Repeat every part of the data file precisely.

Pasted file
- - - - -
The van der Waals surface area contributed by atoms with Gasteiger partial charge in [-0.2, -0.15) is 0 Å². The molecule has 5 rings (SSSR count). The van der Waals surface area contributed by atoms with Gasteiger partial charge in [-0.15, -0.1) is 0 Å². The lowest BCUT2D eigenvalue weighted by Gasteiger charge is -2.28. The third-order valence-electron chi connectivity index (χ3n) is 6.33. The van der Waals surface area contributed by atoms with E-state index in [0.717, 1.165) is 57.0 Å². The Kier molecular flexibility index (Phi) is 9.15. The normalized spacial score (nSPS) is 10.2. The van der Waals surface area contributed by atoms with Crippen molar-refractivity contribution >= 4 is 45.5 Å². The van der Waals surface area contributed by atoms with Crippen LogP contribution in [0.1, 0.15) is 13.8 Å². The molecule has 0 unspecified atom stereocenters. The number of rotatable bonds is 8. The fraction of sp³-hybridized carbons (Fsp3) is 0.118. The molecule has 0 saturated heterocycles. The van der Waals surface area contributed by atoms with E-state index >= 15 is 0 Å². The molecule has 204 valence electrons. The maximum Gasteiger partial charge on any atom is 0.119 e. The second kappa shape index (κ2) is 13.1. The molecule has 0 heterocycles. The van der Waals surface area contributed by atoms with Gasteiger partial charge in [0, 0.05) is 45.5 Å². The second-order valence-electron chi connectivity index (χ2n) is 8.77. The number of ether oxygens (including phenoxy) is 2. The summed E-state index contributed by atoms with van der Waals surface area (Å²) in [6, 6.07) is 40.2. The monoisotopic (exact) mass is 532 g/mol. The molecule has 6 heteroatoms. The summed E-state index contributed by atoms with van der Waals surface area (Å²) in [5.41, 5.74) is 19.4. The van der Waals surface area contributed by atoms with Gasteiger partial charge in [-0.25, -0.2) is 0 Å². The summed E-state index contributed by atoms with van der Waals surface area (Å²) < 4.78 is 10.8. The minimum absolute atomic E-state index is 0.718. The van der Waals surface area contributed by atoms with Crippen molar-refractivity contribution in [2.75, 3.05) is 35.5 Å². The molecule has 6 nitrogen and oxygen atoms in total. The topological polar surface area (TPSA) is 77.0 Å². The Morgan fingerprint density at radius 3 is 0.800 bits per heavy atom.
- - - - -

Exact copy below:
The van der Waals surface area contributed by atoms with Gasteiger partial charge in [-0.2, -0.15) is 0 Å². The molecule has 5 rings (SSSR count). The van der Waals surface area contributed by atoms with Gasteiger partial charge in [-0.15, -0.1) is 0 Å². The lowest BCUT2D eigenvalue weighted by Gasteiger charge is -2.28. The third-order valence-electron chi connectivity index (χ3n) is 6.33. The van der Waals surface area contributed by atoms with E-state index in [0.717, 1.165) is 57.0 Å². The Kier molecular flexibility index (Phi) is 9.15. The normalized spacial score (nSPS) is 10.2. The van der Waals surface area contributed by atoms with Crippen molar-refractivity contribution >= 4 is 45.5 Å². The van der Waals surface area contributed by atoms with Crippen LogP contribution in [0.1, 0.15) is 13.8 Å². The molecule has 0 unspecified atom stereocenters. The number of rotatable bonds is 8. The fraction of sp³-hybridized carbons (Fsp3) is 0.118. The molecule has 0 saturated heterocycles. The van der Waals surface area contributed by atoms with E-state index >= 15 is 0 Å². The molecule has 204 valence electrons. The maximum Gasteiger partial charge on any atom is 0.119 e. The second kappa shape index (κ2) is 13.1. The molecule has 0 heterocycles. The van der Waals surface area contributed by atoms with Gasteiger partial charge in [0, 0.05) is 45.5 Å². The second-order valence-electron chi connectivity index (χ2n) is 8.77. The number of ether oxygens (including phenoxy) is 2. The summed E-state index contributed by atoms with van der Waals surface area (Å²) in [6, 6.07) is 40.2. The monoisotopic (exact) mass is 532 g/mol. The molecule has 6 heteroatoms. The summed E-state index contributed by atoms with van der Waals surface area (Å²) in [5.41, 5.74) is 19.4. The van der Waals surface area contributed by atoms with Gasteiger partial charge in [-0.25, -0.2) is 0 Å². The summed E-state index contributed by atoms with van der Waals surface area (Å²) < 4.78 is 10.8. The minimum absolute atomic E-state index is 0.718. The van der Waals surface area contributed by atoms with Crippen molar-refractivity contribution in [2.75, 3.05) is 35.5 Å². The molecule has 6 nitrogen and oxygen atoms in total. The topological polar surface area (TPSA) is 77.0 Å². The Morgan fingerprint density at radius 3 is 0.800 bits per heavy atom.